... unworthy of herself and unjust to her friend. To aid this good resolution, too, there was the certainty that June would reveal nothing, but take refuge in a stubborn silence, if any attempt were made to coerce her. ...
— The Pathfinder - The Inland Sea • James Fenimore Cooper

... or coerce them will bring them up "in arms" in a moment. The temper is hasty and explosive, but at the same time quickly over, and when the storm subsides they bitterly regret the outburst of passion and the cruel things they may have said in the heat ...
— Palmistry for All • Cheiro

... term or two, a Greek class at the London University. His classical and other reading was probably continued. But we hear nothing in the programme of mathematics, or logic—of any, in short, of those subjects which train, even coerce, the thinking powers, and which were doubly requisite for a nature in which the creative imagination was predominant over all the other mental faculties, great as these other faculties were. And, even as poet, he suffered from this omission: since the involutions and overlappings of thought ...
— Life and Letters of Robert Browning • Mrs. Sutherland Orr

... persecution, to a freer home across the seas. No sooner had he found it, than the old oppression might again be clanking its chains at his heels. The stern Mother more than once stretched out her hand to coerce her freer children, forcing them ever to take new ground, and be, so to speak, clear of her clutches. The instance of America occurred during this second stage in the weft and woof of tribulation which was ...
— The Romance of a Pro-Consul - Being The Personal Life And Memoirs Of The Right Hon. Sir - George Grey, K.C.B. • James Milne

... over the matter, Ruth," she said, in a conciliatory tone. "Of course I have no right to coerce you in such a matter, and you are too useful to me to be driven away by contesting the point. So we will drop the subject; and now if you will take this memorandum and go about the shopping I shall be obliged to you. I shall need all my strength for this evening, because ...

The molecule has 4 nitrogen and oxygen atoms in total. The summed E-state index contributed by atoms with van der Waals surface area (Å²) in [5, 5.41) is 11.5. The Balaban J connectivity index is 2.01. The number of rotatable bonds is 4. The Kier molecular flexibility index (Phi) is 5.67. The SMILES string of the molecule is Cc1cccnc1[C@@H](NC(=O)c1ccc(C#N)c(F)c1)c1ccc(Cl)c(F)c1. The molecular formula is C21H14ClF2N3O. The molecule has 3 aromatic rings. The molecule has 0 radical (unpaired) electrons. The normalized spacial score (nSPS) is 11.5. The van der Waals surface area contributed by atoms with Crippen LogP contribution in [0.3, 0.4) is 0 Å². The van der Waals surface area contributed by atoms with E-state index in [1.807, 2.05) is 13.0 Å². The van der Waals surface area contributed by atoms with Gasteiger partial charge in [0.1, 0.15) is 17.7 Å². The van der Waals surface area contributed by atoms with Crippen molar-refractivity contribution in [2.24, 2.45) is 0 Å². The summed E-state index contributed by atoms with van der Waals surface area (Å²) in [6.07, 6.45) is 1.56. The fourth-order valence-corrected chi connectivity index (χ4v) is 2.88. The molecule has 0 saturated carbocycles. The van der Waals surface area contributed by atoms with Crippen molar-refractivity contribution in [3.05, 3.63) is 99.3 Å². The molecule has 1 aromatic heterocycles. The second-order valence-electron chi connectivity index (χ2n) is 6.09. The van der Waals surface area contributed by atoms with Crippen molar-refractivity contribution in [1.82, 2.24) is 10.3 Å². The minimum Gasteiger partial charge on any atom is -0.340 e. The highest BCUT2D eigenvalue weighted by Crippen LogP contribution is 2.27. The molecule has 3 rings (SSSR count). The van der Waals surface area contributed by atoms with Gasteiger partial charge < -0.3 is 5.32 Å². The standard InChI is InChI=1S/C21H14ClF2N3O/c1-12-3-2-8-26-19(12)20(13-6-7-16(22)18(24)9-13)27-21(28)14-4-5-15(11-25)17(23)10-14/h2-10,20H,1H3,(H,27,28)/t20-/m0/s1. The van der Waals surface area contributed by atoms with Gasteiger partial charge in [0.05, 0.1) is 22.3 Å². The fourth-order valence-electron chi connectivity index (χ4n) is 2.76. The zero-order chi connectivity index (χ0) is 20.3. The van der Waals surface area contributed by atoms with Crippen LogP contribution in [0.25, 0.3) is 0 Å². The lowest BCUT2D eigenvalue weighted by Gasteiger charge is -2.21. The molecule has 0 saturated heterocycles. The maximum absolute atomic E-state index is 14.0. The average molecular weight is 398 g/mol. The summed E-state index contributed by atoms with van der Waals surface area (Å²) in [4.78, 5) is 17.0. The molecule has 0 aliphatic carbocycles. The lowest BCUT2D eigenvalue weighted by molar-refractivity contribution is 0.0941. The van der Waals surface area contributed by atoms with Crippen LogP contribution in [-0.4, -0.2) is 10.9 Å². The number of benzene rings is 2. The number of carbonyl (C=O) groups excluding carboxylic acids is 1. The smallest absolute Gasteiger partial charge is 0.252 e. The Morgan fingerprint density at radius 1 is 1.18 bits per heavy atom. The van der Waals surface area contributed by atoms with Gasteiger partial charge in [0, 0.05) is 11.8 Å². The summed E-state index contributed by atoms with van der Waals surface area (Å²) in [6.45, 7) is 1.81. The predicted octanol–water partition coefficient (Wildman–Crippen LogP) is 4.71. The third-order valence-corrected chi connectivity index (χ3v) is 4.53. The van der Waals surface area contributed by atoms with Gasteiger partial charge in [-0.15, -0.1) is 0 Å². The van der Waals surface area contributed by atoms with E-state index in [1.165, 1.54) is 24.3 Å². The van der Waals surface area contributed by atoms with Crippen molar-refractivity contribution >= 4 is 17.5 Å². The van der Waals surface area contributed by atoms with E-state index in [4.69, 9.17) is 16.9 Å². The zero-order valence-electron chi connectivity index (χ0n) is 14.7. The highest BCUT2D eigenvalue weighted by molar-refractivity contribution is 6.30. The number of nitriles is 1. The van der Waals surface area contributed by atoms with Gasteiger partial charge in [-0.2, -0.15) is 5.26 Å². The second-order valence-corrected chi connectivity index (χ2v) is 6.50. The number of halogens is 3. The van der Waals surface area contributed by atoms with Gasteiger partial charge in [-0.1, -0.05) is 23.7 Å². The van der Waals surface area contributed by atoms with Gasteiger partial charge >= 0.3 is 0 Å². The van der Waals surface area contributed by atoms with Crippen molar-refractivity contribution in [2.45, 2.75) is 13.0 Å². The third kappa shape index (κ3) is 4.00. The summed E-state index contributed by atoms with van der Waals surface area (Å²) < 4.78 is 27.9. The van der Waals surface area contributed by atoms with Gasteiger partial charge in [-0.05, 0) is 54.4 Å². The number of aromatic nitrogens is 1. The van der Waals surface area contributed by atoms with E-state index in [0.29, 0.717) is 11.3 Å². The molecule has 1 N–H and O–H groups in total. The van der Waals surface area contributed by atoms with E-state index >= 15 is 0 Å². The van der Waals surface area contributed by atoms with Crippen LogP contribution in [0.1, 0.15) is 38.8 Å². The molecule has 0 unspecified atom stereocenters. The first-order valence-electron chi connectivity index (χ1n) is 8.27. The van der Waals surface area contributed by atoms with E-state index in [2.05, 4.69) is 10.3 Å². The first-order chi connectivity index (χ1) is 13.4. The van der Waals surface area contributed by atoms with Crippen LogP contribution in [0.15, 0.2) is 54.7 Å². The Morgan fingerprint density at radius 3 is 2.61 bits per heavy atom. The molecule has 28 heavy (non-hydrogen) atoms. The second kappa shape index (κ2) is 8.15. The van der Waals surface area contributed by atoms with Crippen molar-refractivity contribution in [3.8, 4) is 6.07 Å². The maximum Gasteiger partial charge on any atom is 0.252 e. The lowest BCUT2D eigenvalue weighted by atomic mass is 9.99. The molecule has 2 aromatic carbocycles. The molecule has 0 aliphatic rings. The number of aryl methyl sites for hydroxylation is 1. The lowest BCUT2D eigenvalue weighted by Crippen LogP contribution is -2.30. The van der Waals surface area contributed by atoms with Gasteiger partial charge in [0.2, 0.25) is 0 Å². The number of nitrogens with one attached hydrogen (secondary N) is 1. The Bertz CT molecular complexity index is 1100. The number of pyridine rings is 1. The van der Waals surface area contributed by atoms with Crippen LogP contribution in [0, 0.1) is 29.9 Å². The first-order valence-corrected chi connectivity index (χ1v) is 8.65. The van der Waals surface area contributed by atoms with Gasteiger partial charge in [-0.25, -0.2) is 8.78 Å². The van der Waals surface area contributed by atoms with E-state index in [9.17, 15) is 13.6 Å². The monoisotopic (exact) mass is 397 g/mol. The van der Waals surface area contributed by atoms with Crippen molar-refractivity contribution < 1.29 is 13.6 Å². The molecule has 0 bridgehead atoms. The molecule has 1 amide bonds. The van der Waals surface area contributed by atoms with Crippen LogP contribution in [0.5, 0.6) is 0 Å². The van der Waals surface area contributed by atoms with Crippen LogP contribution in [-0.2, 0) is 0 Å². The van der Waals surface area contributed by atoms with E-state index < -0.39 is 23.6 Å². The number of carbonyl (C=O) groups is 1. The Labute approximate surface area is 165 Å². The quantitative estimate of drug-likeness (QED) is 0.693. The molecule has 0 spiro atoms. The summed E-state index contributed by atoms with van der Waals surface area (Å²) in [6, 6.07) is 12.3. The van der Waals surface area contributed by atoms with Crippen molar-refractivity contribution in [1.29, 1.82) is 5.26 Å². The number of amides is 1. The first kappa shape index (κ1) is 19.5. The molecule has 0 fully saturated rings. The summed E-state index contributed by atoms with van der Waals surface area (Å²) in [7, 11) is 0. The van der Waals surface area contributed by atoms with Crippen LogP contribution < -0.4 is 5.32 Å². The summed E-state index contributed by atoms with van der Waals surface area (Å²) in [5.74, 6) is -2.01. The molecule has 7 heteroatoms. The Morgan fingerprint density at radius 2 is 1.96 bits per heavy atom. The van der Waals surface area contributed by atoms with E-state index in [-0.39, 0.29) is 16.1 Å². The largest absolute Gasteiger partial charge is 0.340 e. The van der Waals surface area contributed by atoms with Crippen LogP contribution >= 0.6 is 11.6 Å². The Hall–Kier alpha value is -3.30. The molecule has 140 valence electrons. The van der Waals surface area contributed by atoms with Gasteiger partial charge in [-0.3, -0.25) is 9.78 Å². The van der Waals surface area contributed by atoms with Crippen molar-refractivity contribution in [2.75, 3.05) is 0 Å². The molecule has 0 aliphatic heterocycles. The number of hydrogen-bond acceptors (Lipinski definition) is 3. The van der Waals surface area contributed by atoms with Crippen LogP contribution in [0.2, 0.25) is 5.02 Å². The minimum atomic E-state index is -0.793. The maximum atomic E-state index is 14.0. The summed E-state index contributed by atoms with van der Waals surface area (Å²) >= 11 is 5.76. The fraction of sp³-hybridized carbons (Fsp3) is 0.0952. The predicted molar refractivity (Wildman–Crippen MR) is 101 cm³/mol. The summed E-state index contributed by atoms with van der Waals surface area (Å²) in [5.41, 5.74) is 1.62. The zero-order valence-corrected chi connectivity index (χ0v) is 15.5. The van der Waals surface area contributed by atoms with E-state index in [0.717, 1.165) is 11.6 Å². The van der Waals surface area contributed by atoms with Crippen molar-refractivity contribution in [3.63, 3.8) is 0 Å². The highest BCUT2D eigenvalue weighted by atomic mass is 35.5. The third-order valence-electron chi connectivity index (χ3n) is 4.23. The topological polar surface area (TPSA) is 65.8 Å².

— True Love's Reward • Mrs. Georgie Sheldon

... none too adroit finesse of the other side. The statesmen of this European war power were so ill advised as to enter on a course of tentatively cumulative intimidation, by threats and experimentally graduated crimes against the property and persons of American citizens, with a view to coerce American cupidity and yet to avoid carrying these manoeuvres of terrorism far enough to arouse an unmanageable sense of outrage. The experiment has served to show that the breaking point in popular indignation will be reached before the terrorism has gone ...
— An Inquiry Into The Nature Of Peace And The Terms Of Its Perpetuation • Thorstein Veblen

... incorruptible as diamonds, which may be subjected to any shock without being crushed. In the fierce fire of their unbridled passions they acquire the most impeccable honesty, and get into the habit of fighting the battles which await genius with the constant work by which they coerce their cheated appetites. ...
— The Atheist's Mass • Honore de Balzac

... that he possessed in the closing months of his term to mold the policy of the future was painfully evident. Like all who had intelligently and impartially studied the history of the formation of the Constitution, he held that the Federal Government had no rightful power to coerce a State. Like the sages and patriots who had preceded him in the high office that he filled, he believed that "our Union rests upon public opinion, and can never by cemented by the blood of its citizens shed in civil war. If it can not live in the affections of the people, ...
— The Rise and Fall of the Confederate Government • Jefferson Davis

... decided to please himself in the New York collectorship, Conkling saw in the act the hand of Blaine. He fell back upon the practice of senatorial courtesy, and held up the confirmation of the appointment. When he found himself unable to coerce the President, he broke with him as he had broken with Hayes, and this time he and his colleague from New York, Thomas Collier Platt, resigned their seats and appealed to the New York Legislature, then in session. The move was not without promise. Cornell was now Governor ...
— The New Nation • Frederic L. Paxson

... the man who had betrayed her were clearly a medley of passion and of hatred. She loved him as she was able to love; and she wished, at the same time, to coerce and be revenged on him. The momentary sense of shame had altogether passed. It was Diana who, with burning cheeks, stipulated that while Fanny must not return to town, but must stay at Beechcote till matters were arranged, she should not appear ...
— The Testing of Diana Mallory • Mrs. Humphry Ward